Wednesday, 9 October 2013

A worldwide view from the windows of Auckland Airport.

One evening last week anyone looking out over the ramp at Auckland's international airport at 18.30 would have seen a lineup of 3 Emirates A380s. All were scheduled to depart within the next 30 minutes, one via Brisbane, one via Sydney and the other via Perth. "Wow" they might have said.

Anyone looking out of Air New Zealand's office windows might have said something different.

 Undeterred though, the national airline continues to develop its own business,network and product. That's sensible. There is no future in wasting time and energy lamenting, as do the President of the American pilots union ALPA and some others, that the world would be a better place (even for American pilots, many of who have found new lives abroad) if it reverted to the old days of protectionism when legacy carriers ruled the clouds at whatever fares , frequencies and levels of service they cared to,- or didn't,- provide.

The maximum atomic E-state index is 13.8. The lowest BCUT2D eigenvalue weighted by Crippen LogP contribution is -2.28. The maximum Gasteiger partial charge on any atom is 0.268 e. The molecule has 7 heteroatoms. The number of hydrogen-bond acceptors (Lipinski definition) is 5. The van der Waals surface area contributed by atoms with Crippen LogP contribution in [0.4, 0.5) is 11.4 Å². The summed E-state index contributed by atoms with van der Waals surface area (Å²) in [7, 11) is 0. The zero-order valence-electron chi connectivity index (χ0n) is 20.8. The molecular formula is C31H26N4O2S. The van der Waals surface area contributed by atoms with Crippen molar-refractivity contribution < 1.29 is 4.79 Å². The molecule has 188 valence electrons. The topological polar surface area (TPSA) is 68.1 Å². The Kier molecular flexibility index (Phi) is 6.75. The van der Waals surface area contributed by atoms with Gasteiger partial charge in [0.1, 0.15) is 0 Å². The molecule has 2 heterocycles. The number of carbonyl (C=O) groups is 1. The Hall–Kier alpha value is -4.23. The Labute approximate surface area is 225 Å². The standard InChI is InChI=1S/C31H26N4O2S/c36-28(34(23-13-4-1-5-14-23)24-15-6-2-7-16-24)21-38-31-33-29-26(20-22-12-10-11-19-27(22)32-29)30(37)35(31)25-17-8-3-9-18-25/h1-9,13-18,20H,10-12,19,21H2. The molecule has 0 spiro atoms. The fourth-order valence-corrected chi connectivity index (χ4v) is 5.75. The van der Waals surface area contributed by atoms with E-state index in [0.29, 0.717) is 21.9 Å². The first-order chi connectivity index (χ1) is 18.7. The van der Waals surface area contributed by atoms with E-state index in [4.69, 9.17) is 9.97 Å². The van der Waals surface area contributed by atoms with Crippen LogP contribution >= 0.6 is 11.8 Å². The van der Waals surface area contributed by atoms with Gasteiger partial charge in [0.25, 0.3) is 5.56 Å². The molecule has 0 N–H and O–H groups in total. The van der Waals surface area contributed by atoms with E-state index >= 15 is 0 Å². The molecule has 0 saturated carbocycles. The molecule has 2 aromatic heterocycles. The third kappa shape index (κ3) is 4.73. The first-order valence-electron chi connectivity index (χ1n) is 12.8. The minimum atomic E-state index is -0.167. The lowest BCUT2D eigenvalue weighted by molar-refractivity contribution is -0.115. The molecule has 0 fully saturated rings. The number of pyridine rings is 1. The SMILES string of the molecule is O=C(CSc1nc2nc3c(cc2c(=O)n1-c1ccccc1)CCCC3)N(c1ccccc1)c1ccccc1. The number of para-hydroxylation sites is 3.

Just as the new Asian airlines in the 1970s, the new Gulf and Turkish fraternity are bringing new thinking, new standards of product and service and a new geography to the the world's air routes. The capacity and new one stop (two stop in the case of New Zealand) routings between many of the world's primary, secondary and even tertiary cities have broken new ground, created new city pair links and boosted business and leisure travel markets. To nearly all the countries they serve they have brought far more income and jobs scattered through a wider range of allied industries and activities than their national airlines have lost. Ring fencing and protecting airlines has long been a losing game . Most nations have far more to gain by welcoming the newcomers than they have from keeping them out. The UK is a good example. The vast majority of recent growth has been provided by foreign airlines although competing with them is not impossible. It requires substantial investment, new routes, new customer centred cultures (not helped by heavy unionisation)  and new products. For the ground side of the picture, good relationships and a shared vision with base airports and authorities in particular is also essential.

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